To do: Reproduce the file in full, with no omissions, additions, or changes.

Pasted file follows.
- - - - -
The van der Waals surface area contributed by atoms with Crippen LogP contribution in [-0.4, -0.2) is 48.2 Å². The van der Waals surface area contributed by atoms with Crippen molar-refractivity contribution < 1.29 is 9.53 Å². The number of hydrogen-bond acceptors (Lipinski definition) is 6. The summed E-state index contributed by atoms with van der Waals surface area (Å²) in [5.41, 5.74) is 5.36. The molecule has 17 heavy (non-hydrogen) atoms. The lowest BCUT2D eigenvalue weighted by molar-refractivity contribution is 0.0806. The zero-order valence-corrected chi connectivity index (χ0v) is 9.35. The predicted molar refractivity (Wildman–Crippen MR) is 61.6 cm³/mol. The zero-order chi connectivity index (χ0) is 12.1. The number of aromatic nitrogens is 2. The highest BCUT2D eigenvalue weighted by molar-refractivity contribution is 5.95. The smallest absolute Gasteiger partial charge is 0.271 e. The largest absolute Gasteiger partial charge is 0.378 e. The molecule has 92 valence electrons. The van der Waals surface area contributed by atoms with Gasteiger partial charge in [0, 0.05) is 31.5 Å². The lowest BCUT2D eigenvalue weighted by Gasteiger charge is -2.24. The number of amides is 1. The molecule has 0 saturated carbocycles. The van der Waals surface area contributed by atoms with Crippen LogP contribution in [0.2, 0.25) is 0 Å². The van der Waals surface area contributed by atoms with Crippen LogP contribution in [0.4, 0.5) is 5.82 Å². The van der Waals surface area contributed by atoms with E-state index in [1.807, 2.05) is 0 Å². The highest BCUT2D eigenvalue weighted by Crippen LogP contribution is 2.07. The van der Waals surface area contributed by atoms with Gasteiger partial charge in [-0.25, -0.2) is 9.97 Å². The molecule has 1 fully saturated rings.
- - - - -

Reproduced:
The van der Waals surface area contributed by atoms with Crippen LogP contribution in [-0.4, -0.2) is 48.2 Å². The van der Waals surface area contributed by atoms with Crippen molar-refractivity contribution < 1.29 is 9.53 Å². The number of hydrogen-bond acceptors (Lipinski definition) is 6. The summed E-state index contributed by atoms with van der Waals surface area (Å²) in [5.41, 5.74) is 5.36. The molecule has 17 heavy (non-hydrogen) atoms. The lowest BCUT2D eigenvalue weighted by molar-refractivity contribution is 0.0806. The zero-order valence-corrected chi connectivity index (χ0v) is 9.35. The predicted molar refractivity (Wildman–Crippen MR) is 61.6 cm³/mol. The zero-order chi connectivity index (χ0) is 12.1. The number of aromatic nitrogens is 2. The highest BCUT2D eigenvalue weighted by molar-refractivity contribution is 5.95. The smallest absolute Gasteiger partial charge is 0.271 e. The largest absolute Gasteiger partial charge is 0.378 e. The molecule has 92 valence electrons. The van der Waals surface area contributed by atoms with Gasteiger partial charge in [0, 0.05) is 31.5 Å². The lowest BCUT2D eigenvalue weighted by Gasteiger charge is -2.24. The number of amides is 1. The molecule has 0 saturated carbocycles. The van der Waals surface area contributed by atoms with Crippen LogP contribution in [0.2, 0.25) is 0 Å². The van der Waals surface area contributed by atoms with Crippen LogP contribution in [0.4, 0.5) is 5.82 Å². The van der Waals surface area contributed by atoms with E-state index in [1.807, 2.05) is 0 Å². The highest BCUT2D eigenvalue weighted by Crippen LogP contribution is 2.07. The van der Waals surface area contributed by atoms with Gasteiger partial charge in [-0.25, -0.2) is 9.97 Å². The molecule has 1 fully saturated rings.